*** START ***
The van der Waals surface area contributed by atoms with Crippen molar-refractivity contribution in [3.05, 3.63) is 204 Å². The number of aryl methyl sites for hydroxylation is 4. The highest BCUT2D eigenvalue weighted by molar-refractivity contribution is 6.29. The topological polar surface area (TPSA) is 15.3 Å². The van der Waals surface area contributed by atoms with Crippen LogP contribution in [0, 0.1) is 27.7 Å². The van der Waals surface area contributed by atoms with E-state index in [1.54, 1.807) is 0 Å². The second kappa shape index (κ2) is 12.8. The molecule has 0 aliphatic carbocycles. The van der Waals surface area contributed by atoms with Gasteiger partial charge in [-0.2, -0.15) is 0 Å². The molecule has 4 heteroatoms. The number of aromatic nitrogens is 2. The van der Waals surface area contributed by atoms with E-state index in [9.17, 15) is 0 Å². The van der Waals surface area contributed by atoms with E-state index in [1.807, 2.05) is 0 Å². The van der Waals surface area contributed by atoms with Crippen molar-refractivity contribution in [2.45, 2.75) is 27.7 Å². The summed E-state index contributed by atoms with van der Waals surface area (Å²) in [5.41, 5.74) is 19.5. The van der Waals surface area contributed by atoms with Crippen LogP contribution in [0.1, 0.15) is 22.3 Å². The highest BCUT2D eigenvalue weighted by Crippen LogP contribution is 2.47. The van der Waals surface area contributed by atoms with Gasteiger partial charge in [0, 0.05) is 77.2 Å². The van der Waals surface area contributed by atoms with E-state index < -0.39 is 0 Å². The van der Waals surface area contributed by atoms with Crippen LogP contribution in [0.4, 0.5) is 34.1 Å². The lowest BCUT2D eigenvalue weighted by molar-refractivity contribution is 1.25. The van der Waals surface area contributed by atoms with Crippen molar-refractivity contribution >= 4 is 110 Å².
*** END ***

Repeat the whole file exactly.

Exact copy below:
The van der Waals surface area contributed by atoms with Crippen molar-refractivity contribution in [3.05, 3.63) is 204 Å². The number of aryl methyl sites for hydroxylation is 4. The highest BCUT2D eigenvalue weighted by molar-refractivity contribution is 6.29. The topological polar surface area (TPSA) is 15.3 Å². The van der Waals surface area contributed by atoms with Crippen LogP contribution in [0, 0.1) is 27.7 Å². The van der Waals surface area contributed by atoms with E-state index in [1.54, 1.807) is 0 Å². The second kappa shape index (κ2) is 12.8. The molecule has 0 aliphatic carbocycles. The van der Waals surface area contributed by atoms with Gasteiger partial charge in [-0.2, -0.15) is 0 Å². The molecule has 4 heteroatoms. The number of aromatic nitrogens is 2. The van der Waals surface area contributed by atoms with E-state index in [9.17, 15) is 0 Å². The van der Waals surface area contributed by atoms with E-state index in [1.807, 2.05) is 0 Å². The van der Waals surface area contributed by atoms with Crippen molar-refractivity contribution in [2.45, 2.75) is 27.7 Å². The summed E-state index contributed by atoms with van der Waals surface area (Å²) in [5.41, 5.74) is 19.5. The van der Waals surface area contributed by atoms with Crippen LogP contribution in [0.1, 0.15) is 22.3 Å². The highest BCUT2D eigenvalue weighted by Crippen LogP contribution is 2.47. The van der Waals surface area contributed by atoms with Gasteiger partial charge in [0, 0.05) is 77.2 Å². The van der Waals surface area contributed by atoms with E-state index < -0.39 is 0 Å². The van der Waals surface area contributed by atoms with Crippen LogP contribution in [0.4, 0.5) is 34.1 Å². The lowest BCUT2D eigenvalue weighted by molar-refractivity contribution is 1.25. The van der Waals surface area contributed by atoms with Crippen molar-refractivity contribution >= 4 is 110 Å².